That’s Classified

Dear Career-Resumes®,

I need to update my resume with the details about my last position. Unfortunately, I am stuck on how to go about this. My current job (the one I’m leaving) is for a government contractor and I hold a Top Secret security clearance. I have been informed that I can’t reveal certain details of the project I’ve been working on such as dollar figures, specifications, or other information. I am pretty limited in what I can say about the project in total so how do I go about writing a resume? I can’t figure out how to get my accomplishments in there without revealing details.

Stuck Between a Rock and a Hard Place in Texas

Dear Stuck,

This is a difficult situation that many people who either work for the government, the military, or a government contractor face when seeking to change positions. Holding a security clearance, regardless of type or level, commits you to the withholding of details about your work. That can make it difficult when trying to sell your experience to a new employer.

If you are seeking a position with a different company or agency that will also require a clearance, your problem is less of a hurdle. Contractors who are seeking you because of your clearance understand you cannot talk about the details of your work. They will be looking at the generalities of the type of work, where you worked, and the skill sets you used in making their first-round determination about you as a candidate. In fact, revealing too much on a resume when seeking work that involves a security clearance can be deadly to getting the job. Employers need to be able to trust your discretion in the future and will shy away if you have revealed too much in your resume.

On the other hand, if you are seeking a job with a more traditional employer where the work does not involve national security, you may have a harder sell. The key to crafting a discrete but effective resume is to paint a word picture of your skills and abilities without revealing specifics such as numbers, project size, emerging technology details, or timelines.

Let me take an example from our files. Joe Jobseeker was a military communications specialist with a very high security clearance. He was separating from the military but the entire previous seven years of his work was under highly classified circumstances. He had worked at NORAD, a spy base, and in a combat command and control center. Some of the parameters within which he worked were mission-critical so we said that without revealing the details of such. For example, concerning some of the communications duties he shouldered at NORAD, we wrote:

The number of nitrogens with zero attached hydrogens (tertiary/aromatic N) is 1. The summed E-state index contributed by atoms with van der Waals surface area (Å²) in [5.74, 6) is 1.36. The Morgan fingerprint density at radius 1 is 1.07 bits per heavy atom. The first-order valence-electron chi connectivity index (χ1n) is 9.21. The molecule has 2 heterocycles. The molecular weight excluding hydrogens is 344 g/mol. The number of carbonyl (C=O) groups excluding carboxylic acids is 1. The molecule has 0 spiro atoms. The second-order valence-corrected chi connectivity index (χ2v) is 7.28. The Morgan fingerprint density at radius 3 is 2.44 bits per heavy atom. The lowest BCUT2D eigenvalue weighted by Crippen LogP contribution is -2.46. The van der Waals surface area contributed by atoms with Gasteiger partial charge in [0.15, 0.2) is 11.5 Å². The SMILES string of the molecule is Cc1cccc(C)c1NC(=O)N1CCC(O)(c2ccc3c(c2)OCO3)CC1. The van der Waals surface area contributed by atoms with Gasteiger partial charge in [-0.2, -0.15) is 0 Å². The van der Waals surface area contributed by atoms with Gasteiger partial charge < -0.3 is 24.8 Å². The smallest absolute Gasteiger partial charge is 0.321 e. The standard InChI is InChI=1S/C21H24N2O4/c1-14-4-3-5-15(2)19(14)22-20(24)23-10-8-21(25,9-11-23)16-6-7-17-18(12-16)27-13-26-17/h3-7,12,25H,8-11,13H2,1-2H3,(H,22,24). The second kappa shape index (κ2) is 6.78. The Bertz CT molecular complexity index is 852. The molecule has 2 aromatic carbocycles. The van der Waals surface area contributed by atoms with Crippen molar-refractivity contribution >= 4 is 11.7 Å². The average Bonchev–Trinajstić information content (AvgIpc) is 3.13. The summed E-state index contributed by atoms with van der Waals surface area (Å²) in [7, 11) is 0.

“Managed mission-critical communications circuits connecting top defense officials, Houston Mission Control Center, and space personnel in near-Earth orbits.”

No particulars about operations were mentioned; no names were given; and no numbers were provided. However, the importance of the job is reflected in the situation. A poor performer would not have been given the level of responsibility that is reflected in this situation. A great deal is communicated while saying little.

When conducting a job search where you will have to sell your experience while not revealing details, you need to be very careful. A slip-up in what you say or reveal can result in prosecution. When in doubt, you may always simply say “I’m sorry. That is classified and I am unable to answer your question or discuss the matter.” On a resume you can preface your job description with a phrase along the lines of “Details of projects and performance is limited due to the sensitive nature of the work in regard to national security.”

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